Manchester United will sport German software firm TeamViewer’s logo on their shirts from next season, drawing a line under a deal carmaker Chevrolet which has sponsored them for the past seven years.
The deal seeks to raise the global profile of TeamViewer, a remote connectivity software company that floated in Frankfurt in 2019 and has since expanded internationally.
“TeamViewer will enable Manchester United to bring its fans even closer to the team they love through ground-breaking AR solutions and remote access to the Theatre of Dreams,” Manchester United said in a statement on Friday.
While the 20-times English soccer champions, currently second in the Premiership, did not disclose financial details, two sources said that the annual value of the five-year deal was around 55 million euros ($65 million).
A third source, however, said the deal with TeamViewer was worth less than 40 million pounds ($55 million) a year.
The biggest Premier League shirt deal struck during the coronavirus pandemic is nevertheless worth less to the Red Devils than its last one with Chevy, which was wider as it included providing cars to players.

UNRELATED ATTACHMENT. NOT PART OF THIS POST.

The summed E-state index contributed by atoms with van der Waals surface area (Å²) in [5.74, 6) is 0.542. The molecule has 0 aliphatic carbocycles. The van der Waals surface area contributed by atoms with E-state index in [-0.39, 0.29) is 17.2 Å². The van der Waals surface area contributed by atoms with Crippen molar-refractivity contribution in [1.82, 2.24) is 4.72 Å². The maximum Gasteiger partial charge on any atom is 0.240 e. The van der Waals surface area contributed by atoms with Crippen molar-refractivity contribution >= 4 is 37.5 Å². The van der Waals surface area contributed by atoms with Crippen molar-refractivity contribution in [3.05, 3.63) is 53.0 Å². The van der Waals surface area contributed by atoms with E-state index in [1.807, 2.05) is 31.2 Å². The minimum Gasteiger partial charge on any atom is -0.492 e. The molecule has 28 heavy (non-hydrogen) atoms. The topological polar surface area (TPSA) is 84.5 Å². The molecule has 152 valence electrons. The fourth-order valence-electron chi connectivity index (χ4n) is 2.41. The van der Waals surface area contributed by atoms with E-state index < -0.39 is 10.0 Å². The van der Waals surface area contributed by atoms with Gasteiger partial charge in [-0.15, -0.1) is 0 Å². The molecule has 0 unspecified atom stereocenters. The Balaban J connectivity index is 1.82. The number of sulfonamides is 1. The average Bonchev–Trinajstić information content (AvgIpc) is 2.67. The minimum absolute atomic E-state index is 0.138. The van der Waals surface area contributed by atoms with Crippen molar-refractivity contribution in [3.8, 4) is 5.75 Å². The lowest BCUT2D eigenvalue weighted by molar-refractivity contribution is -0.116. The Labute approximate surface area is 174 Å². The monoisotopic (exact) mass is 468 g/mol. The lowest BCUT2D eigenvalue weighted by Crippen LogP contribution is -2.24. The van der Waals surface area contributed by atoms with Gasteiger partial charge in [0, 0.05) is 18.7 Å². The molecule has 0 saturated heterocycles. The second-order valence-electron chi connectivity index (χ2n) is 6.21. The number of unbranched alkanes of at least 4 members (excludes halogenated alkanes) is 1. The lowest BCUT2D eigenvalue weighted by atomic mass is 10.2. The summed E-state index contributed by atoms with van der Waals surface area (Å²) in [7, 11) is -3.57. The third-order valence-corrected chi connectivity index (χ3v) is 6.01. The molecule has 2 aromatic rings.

The club last year extended its record $559 million deal with General Motors that was due to expire in June 2021 by six months after COVID-19 lockdowns ate into its finances.
TeamViewer, based in the southwestern town of Goeppingen, is the only German major shirt sponsor in the English Premier League, where managers Juergen Klopp at Liverpool and Thomas Tuchel at Chelsea are the Germany’s best-known soccer expats.
TeamViewer says its “anyone, anything, anytime, anywhere” software can be run in a range of settings – remotely controlling snow cannons at ski resorts or running experiments on the International Space Station.
The augmented reality dimension of the United deal picks up on TeamViewer’s recent takeover of a U.S. company called Upskill, whose smart glasses help ‘show’ front-line maintenance workers how to do tricky tasks.
TeamViewer is free to individuals, but once it sees that people are making commercial use of its software it starts to charge them.
This ‘freemium’ strategy relies on raising global awareness of the brand, which is where Manchester United’s 1.1 billion-strong international fan base comes in.
TeamViewer said that, due to an increase in marketing spend from the Manchester United deal and other global initiatives, its profit margin would narrow to 49%-51% this year from a previous forecast of 55%-57%.
Based on earlier guidance, the extra marketing spend by TeamViewer would work out at around 35 million euros this calendar year.
Investors took a dim view of the short-term impact of TeamViewer’s move, sending its shares 11% lower, although some analysts said it could pay off in the long term.
“We believe the marketing exposure TeamViewer will garner from the deal could significantly aid the company’s traction,” analysts at Morgan Stanley wrote in a note.
“As a result, we would view the share price reaction today as a buying opportunity.”